Reducing Immigration

Dominic Scott,  the chief executive of the U.K. Council for International Student Affairs, said that London Met's critique of an unstable regulatory landscape is a fair one. “This has become a massively confused and complex area with the goalposts changing every month," he said. "It is not at all surprising that many institutions have found it difficult to keep up with the game.” Scott added that universities have found attendance monitoring requirements to be especially burdensome. Universities are now required to report an international student to the UKBA after he or she has missed 10 "expected points of contact" (such as lectures, tutorials, etc.).

Scott said that an increase in immigration enforcement seems to be connected to the government's desire to decrease the numbers of student visa holders, and weed out all but the "best and the brightest." Over the last two years, the U.K. has made a number of policy changes that have depressed international enrollments -- particularly at private colleges. These include strengthening English language testing requirements, prohibiting part-time work for students attending private colleges, and eliminating an option that allowed students to work in the country for two years after finishing their studies. The latest immigration statistics show a net decrease in immigration from 252,000 to 216,000, and a 30 percent drop in the number of student visas issued.

In England, international students are very much caught up in the broader debates about immigration. The government has established a goal of reducing net migration from "from the hundreds of thousands to the tens of thousands," and many observers argue that there is no possible way for the government to reach its target without cutting into legitimate international student enrollments. Advocates have lobbied for the exclusion of international students from immigration statistics, so far with no success.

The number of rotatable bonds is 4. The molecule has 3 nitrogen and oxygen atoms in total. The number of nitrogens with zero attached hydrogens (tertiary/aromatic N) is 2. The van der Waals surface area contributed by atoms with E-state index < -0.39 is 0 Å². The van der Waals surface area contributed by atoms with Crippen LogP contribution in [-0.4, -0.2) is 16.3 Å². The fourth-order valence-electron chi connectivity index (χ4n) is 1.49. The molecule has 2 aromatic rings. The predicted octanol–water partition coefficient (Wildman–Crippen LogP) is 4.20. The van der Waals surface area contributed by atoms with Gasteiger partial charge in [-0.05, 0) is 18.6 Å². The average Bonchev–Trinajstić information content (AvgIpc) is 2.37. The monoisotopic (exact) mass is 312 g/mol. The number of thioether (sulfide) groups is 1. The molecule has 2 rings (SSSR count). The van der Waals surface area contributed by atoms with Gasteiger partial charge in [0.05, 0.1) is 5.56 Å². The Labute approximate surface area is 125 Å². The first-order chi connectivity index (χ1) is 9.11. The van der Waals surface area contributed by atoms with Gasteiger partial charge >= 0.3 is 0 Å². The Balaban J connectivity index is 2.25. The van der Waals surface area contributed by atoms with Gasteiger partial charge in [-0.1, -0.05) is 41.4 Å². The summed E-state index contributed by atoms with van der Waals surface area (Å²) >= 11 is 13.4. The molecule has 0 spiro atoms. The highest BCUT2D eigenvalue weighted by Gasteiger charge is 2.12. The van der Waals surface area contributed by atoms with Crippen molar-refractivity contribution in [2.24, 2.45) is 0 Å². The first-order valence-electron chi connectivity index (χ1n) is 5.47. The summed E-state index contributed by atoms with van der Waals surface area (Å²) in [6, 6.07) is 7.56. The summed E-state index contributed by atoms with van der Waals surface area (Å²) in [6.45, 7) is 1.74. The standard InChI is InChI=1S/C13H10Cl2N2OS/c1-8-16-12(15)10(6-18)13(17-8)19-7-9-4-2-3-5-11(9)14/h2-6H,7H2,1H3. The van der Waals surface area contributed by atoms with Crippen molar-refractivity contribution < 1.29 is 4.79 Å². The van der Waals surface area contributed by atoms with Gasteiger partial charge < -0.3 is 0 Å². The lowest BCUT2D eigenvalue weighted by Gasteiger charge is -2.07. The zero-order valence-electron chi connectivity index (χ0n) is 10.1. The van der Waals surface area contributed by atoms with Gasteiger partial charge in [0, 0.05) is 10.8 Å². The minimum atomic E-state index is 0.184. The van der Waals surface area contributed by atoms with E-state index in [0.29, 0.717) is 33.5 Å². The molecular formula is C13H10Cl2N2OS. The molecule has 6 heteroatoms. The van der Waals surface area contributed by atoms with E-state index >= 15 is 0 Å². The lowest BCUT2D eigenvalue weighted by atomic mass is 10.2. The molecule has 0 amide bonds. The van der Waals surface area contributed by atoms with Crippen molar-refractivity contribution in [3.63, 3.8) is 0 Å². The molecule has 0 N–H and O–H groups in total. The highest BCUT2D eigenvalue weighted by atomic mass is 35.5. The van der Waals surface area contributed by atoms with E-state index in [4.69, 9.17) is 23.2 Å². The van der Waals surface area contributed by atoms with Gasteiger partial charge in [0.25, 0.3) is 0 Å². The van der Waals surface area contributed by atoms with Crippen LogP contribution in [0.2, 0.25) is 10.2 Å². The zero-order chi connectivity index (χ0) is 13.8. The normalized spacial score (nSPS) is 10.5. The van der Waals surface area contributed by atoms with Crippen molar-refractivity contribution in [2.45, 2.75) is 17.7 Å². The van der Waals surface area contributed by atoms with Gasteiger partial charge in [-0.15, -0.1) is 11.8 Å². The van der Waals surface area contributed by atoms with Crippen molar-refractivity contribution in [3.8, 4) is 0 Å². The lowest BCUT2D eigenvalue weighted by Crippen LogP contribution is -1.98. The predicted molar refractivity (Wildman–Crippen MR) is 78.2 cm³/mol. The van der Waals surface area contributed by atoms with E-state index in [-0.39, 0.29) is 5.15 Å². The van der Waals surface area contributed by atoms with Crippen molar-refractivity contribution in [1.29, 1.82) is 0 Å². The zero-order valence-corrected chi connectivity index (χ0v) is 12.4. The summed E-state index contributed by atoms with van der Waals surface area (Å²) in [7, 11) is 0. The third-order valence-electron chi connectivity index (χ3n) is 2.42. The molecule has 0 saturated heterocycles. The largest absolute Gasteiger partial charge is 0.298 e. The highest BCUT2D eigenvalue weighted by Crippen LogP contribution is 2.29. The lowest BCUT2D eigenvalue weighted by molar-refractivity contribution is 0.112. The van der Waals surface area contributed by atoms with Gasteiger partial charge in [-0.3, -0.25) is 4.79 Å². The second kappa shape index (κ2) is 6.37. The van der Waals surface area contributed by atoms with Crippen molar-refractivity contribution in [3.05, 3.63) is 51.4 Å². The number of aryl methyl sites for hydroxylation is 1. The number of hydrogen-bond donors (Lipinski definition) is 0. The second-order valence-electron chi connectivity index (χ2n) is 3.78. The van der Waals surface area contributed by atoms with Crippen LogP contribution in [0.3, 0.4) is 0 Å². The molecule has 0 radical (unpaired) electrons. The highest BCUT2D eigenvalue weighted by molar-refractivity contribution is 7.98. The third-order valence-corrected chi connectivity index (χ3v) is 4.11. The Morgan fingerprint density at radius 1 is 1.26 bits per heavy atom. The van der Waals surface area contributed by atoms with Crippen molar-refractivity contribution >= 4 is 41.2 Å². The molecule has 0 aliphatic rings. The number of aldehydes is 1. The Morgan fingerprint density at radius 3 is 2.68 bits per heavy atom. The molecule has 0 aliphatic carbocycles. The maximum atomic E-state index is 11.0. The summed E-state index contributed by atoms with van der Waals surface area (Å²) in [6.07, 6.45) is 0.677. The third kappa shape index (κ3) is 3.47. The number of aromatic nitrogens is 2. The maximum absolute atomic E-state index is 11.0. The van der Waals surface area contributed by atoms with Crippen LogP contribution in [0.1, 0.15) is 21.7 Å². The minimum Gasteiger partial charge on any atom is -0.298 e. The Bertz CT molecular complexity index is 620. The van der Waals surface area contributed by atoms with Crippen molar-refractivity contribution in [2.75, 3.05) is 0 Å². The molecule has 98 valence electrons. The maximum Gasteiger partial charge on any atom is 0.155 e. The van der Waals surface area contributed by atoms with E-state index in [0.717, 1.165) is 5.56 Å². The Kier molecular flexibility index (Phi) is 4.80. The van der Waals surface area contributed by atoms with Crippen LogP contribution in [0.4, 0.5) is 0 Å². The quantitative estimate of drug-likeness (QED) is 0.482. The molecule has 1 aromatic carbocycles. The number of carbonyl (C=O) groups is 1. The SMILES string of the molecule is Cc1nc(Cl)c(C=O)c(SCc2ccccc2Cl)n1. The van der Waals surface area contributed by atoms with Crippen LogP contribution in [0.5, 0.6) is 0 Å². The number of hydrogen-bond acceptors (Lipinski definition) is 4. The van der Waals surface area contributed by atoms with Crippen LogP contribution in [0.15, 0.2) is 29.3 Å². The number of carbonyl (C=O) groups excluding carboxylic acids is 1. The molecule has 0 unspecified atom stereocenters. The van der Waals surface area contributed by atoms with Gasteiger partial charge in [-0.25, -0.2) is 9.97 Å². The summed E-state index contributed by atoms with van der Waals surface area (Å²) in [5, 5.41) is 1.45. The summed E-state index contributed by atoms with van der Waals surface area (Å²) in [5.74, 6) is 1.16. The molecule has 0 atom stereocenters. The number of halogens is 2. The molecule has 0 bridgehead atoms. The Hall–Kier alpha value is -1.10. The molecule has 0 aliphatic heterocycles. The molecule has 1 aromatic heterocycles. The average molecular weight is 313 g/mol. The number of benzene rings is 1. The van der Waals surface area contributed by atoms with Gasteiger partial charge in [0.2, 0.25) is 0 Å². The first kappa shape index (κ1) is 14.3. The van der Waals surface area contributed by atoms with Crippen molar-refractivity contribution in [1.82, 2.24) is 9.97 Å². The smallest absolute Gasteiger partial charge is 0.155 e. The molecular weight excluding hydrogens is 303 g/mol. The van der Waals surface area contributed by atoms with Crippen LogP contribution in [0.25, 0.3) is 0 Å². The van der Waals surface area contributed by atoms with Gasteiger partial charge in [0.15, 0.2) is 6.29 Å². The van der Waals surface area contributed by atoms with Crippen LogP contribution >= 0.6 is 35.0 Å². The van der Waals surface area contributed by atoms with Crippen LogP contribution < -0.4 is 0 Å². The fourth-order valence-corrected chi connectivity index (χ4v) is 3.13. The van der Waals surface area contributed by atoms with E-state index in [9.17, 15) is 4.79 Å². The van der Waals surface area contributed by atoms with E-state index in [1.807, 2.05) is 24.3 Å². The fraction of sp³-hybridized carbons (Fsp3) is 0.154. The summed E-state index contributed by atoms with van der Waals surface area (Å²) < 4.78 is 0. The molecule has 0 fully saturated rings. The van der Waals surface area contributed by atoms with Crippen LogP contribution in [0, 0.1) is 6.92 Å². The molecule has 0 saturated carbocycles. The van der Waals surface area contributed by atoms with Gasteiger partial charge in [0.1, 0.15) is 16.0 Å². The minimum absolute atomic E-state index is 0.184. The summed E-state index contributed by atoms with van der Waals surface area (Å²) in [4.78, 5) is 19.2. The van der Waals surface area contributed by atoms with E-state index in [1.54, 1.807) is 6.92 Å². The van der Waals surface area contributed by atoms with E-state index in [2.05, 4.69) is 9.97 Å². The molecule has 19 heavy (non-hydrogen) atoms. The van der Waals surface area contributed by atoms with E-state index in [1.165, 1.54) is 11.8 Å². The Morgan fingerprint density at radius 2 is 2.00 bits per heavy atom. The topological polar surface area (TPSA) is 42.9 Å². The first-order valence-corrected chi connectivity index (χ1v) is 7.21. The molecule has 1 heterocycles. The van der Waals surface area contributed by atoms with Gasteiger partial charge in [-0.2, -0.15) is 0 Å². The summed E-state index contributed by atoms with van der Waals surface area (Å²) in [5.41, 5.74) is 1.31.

"One parallel we can draw is with what happened in the U.S. post-9/11," said Rajika Bhandari, deputy vice president for research and evaluation at the Institute of International Education, and director of the institute's Center for Academic Mobility Research. "There was a tightening in visa regulations and the government had to review all of its policies. Questions came up about whether the regulations in place were appropriate. There was a period of review and questioning, and if you look at the Open Doors data, there was just one year when we saw small declines [in international students coming to the U.S.]. After that, the trend reversed itself."

Risk to Reputation

Regardless of the alleged problems in London Metropolitan's processes, everyone agrees that a large number of innocent international students will suffer. For this reason, Universities U.K. has argued that "there were alternative ways of addressing UKBA's concerns, and that revocation of a university's license should only be a decision of last resort."

A task force comprised of representatives of Universities U.K., the UKBA, the Higher Education Funding Council for England, the Department for Business, Innovation and Skills, and the National Union of Students has been formed to assist London Met’s international students in finding another university slot. In the meantime, the plight of these students has attracted the attention of politicians and the press alike.

“If they are then not able to find another university to go to, not able to complete their courses, and subsequently deported from this country, what impression is their home country going to have of Britain?” Jeremy Corbyn, a Labour Party Member of Parliament, asked during a House of Commons session on Monday. “What attitude are they going to have towards this country in the future when, through no fault of their own whatsoever, they’ve been denied the right of completing a course that they paid a great deal of money for?”

"The impact on reputation is going to be great," said Alex Katsomitros, a research analyst at The Observatory on Borderless Higher Education. "If I were a student right now thinking about studying abroad, I would think,  'Should I study in the U.K. if there’s a chance that I would be deported from the country?' ”